By David A. Love
Color of Law
September 18, 2008
The Republican Party made it clear at their 2008 convention that they have no love for community organizers.
The overwhelmingly white crowd in Minnesota cheered at the speech made by Alaska Governor Sarah Palin - GOP vice presidential candidate and Trojan Moose - mocking Senator Barack Obama’s community organizing experience. “I guess a small-town mayor is sort of like a ‘community organizer,’ except that you have actual responsibilities,” Palin told the party faithful in Minneapolis-St. Paul. Although her remarks were directed toward Obama, it is clear that her ultimate target was community organizing itself. And the GOP is no friend of community organizing, particularly when community organizing helps the poor, the powerless, the disenfranchised, and, especially, people of color.
And while the GOP standard bearers - including Palin, the Manchurian candidate Senator McCain, 9-11 pimp Rudy Giuliani, former sleeping presidential candidate Fred Thompson, and empty suit Mitt Romney - have given little indication that they have worked an honest day in their life or improved the human condition, they would sit in judgment of those who have dedicated everything, and sometimes sacrificed their lives, in the name of social justice.
Now, I should say in the interests of full disclosure that my wife and I have a background as community organizers - she has worked in children’s health, political and labor campaigns, while I have experience in racial justice, police brutality, voting rights and media justice. It is hard work, and perhaps the most fulfilling you will find. You are helping real people solve real problems in their lives, and you see and feel the direct results of your actions.
Community organizing helped bring us an end to slavery, Jim Crow and apartheid, voting rights for women and African Americans, and humane working conditions. Harriet Tubman and the Underground Railroad were a perfect example of effective community organizing, as was Dr. King’s Montgomery Bus Boycott, or Gandhi’s ability to bring the British Empire to its knees through nonviolent civil disobedience. When you think about it, Moses and Jesus were community organizers as well.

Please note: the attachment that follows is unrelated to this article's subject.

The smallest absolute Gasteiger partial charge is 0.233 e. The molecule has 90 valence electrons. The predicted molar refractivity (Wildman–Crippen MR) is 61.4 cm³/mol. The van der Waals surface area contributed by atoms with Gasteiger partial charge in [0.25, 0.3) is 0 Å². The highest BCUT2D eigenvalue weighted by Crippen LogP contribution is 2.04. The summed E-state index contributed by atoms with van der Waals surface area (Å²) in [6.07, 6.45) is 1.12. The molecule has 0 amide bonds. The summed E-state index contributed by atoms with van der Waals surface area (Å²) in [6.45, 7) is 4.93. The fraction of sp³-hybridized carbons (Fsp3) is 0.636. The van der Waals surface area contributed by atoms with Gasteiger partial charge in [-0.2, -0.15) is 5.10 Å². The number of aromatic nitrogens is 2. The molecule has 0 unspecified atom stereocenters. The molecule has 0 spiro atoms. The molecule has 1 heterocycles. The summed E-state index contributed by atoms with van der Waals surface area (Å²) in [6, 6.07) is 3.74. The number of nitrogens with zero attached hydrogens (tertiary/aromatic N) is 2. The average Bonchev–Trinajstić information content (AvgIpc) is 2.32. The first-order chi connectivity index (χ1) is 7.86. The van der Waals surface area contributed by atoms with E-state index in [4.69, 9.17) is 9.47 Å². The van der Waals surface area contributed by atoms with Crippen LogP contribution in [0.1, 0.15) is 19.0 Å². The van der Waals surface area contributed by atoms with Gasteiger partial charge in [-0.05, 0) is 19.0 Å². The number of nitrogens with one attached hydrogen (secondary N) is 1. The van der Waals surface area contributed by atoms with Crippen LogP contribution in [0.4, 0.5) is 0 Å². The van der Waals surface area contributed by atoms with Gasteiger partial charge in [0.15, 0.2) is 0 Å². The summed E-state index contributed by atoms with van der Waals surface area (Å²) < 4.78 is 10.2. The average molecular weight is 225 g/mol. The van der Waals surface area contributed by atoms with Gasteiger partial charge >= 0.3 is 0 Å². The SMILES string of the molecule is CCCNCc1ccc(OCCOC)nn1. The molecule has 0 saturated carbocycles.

Conservatives throughout the ages have done what they could to stop this brand of community organizing, for the sake of staying in power, getting paid, keeping others down, keeping the whole pie for themselves, whatever. And today’s conservative crowd in early twenty-first century America, a frighteningly bankrupt coalition of entrenched interests, scam artists, profiteers and the Christian Taliban, is no exception. They thumb their noses at the New Deal reforms and the regulatory state, even though their own regime of deregulation and upward wealth transfer (also known as unbridled greed) has destroyed the American economy for the second time in eighty years. They spit at the civil rights legacy and programs of diversity, at a time when the ranks of the Brown, non-Christian, foreign language speaking and foreign born in the U.S. is increasing in dramatic fashion.
And most of all, they yearn for judges who are strict constructionists in interpreting the Constitution (translation: Black folks picking cotton, women in the home, LGBT people ostracized and invisible, etc.). They are more than aware of the transformative nature of community organizing, and they would erase all the positive effects that community organizing has had on public policy, legislation and court decisions.
These counterfeit mavericks, reformers and compassionate conservatives who claim to put country first, whatever that means, want to take us back to the days before the people woke up, and they are counting on you to go back to sleep.